For years I have enjoyed perusing bird field guides where my attention is often drawn to the most very rare birds.  I want to be ready if I ever come across any of them.  Among these, two neotropical members of the family Rallidae have always been particularly intriguing; Paint-billed Crake and Spotted Rail.  Paint-billed Crake is known from two specimens from the United States, one from Virginia and the other from Brazos, County Texas.  There are also two US specimens of Spotted Rail, one from Pennsyvania and one from Brown County, Texas.  All four of these records are from the 1970's.  A third Spotted Rail was brought to a rehabber in Victoria, TX in 2015.  Neither of these species have ever been observed by birders in the wild in the United States untill yesterday when a Spotted Rail was photographed at Choke Canyon State Park on the shoreline of 75 Acre Lake.

I have birded quite a bit in Mexico in places where Spotted Rail should occur but I've never seen one.  I have seen the Plumbeous Rail in a coastal wetland in Peru which, being in the same genus, is somewhat similar.  But I really wanted to see a Spotted Rail someday.  So when I saw the photo of the Choke Canyon Spotted Rail on the ABA's Rare Birds Facebook page, I knew I had to make a run up there.  

With a dark and early start I was in George West when I got the call from Mary Gustafson that she was looking at the Spotted Rail.  Darn it!  I shouldn't have stopped for tacos.  In another half hour I was there on the edge of the marsh only to find out the rail had been missing for the past twenty minutes.  Not much else to do but wait and after about an hour the Spotted Rail was found nearby.  It had sneeked past us to another part of the marsh.  My shots aren't great.  The bird was always backlit or patially obscurred by vegetation.  But gee....what a great bird!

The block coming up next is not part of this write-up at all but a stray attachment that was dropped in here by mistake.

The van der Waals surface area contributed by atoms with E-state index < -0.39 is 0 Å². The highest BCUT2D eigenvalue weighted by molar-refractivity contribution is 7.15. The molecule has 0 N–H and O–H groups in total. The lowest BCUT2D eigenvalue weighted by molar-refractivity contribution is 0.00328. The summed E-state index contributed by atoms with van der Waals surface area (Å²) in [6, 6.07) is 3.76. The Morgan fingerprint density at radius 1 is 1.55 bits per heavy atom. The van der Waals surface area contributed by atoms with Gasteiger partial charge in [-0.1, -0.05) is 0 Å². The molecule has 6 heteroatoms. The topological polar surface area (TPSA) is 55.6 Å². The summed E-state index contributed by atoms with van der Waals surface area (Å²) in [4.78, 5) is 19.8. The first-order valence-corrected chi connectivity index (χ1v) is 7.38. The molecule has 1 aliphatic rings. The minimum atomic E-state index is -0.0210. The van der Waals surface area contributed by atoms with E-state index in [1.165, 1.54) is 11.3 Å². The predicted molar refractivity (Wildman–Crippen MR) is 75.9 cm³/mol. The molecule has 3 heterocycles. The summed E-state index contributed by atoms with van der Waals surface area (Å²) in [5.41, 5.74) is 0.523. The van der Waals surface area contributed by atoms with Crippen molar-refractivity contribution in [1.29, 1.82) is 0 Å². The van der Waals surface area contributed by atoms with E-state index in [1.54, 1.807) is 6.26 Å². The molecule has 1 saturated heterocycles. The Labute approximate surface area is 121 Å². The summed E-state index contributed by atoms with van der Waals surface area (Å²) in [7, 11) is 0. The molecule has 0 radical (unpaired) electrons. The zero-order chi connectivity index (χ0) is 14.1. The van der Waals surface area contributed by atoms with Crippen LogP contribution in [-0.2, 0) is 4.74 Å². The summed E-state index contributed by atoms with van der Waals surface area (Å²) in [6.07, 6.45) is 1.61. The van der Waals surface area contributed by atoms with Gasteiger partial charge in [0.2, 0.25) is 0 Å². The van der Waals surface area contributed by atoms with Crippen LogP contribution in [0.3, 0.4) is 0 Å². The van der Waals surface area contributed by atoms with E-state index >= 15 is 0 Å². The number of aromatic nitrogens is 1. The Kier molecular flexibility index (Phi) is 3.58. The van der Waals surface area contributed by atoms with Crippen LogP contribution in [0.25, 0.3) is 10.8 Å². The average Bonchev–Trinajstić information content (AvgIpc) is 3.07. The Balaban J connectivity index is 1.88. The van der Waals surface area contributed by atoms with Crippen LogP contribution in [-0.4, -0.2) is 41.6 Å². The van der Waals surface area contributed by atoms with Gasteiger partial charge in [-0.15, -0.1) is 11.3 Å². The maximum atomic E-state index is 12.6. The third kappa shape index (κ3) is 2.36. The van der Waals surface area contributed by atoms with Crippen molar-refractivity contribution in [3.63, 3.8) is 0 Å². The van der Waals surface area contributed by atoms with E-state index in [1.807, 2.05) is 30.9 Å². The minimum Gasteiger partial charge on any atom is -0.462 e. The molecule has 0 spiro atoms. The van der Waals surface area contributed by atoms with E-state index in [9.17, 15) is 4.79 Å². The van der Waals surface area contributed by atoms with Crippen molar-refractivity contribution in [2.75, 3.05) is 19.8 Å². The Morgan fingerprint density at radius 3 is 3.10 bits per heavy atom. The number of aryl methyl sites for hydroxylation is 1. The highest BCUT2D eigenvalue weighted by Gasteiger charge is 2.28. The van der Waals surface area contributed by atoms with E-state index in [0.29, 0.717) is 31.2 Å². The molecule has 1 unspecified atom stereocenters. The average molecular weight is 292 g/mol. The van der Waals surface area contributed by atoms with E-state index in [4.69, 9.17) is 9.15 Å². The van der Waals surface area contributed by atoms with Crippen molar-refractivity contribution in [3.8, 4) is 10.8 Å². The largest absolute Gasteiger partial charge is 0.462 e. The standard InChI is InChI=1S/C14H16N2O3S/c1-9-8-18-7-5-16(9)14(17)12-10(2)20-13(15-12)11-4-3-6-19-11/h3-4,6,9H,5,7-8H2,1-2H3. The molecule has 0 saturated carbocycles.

Quite a few birders dropped in to see the Spotted Rail today.  I bet well over a hundred got to see the bird.  I'm sure the top ABA listers are booking their flights for this species that no one has ever ticked in the ABA area.  Maybe they will see it tomorrow or maybe not.  It's great to live in Texas where rarities like Spotted Rail are always a possibility.

Wednesday, December 16, 2020

Horned Grebes, Mountain Bluebirds at Falcon, 12/15/20

Michael Emenaker has been volunteering at Falcon State Park for the past few weeks and has been finding some good birds up there.  First it was Mountain Bluebirds and that had me thinging about making a trip.  But when Michael found a couple of Horned Grebes, a species I have seen only once in the RGV, that was enough to push the needle past the line.  So yesterday I made the long painful drive up river.  Falcon Reservoir has been low for many years due to the prolonged drough.  Vast areas of the lake that are normally submerged are dry land now with actual mudflats that never previously existed.  First I dove out to the make shift boat launching area which is just barely in Zapata County.  I could not find the grebes nor the bluebirds but I did get a Say's Phoebe.

Not finding my birds near the boat lunch, I drove around to the picnic area and made my way down the rough track to the flats which are in Starr County.  I found another Say's Phoebe and a few Savannah Sparrows but that was it.  There were distant Herring and Ring-billed Gulls on the little island a few hundred yards off shore.  This is a Herring Gull which is a pretty good bird for Starr County.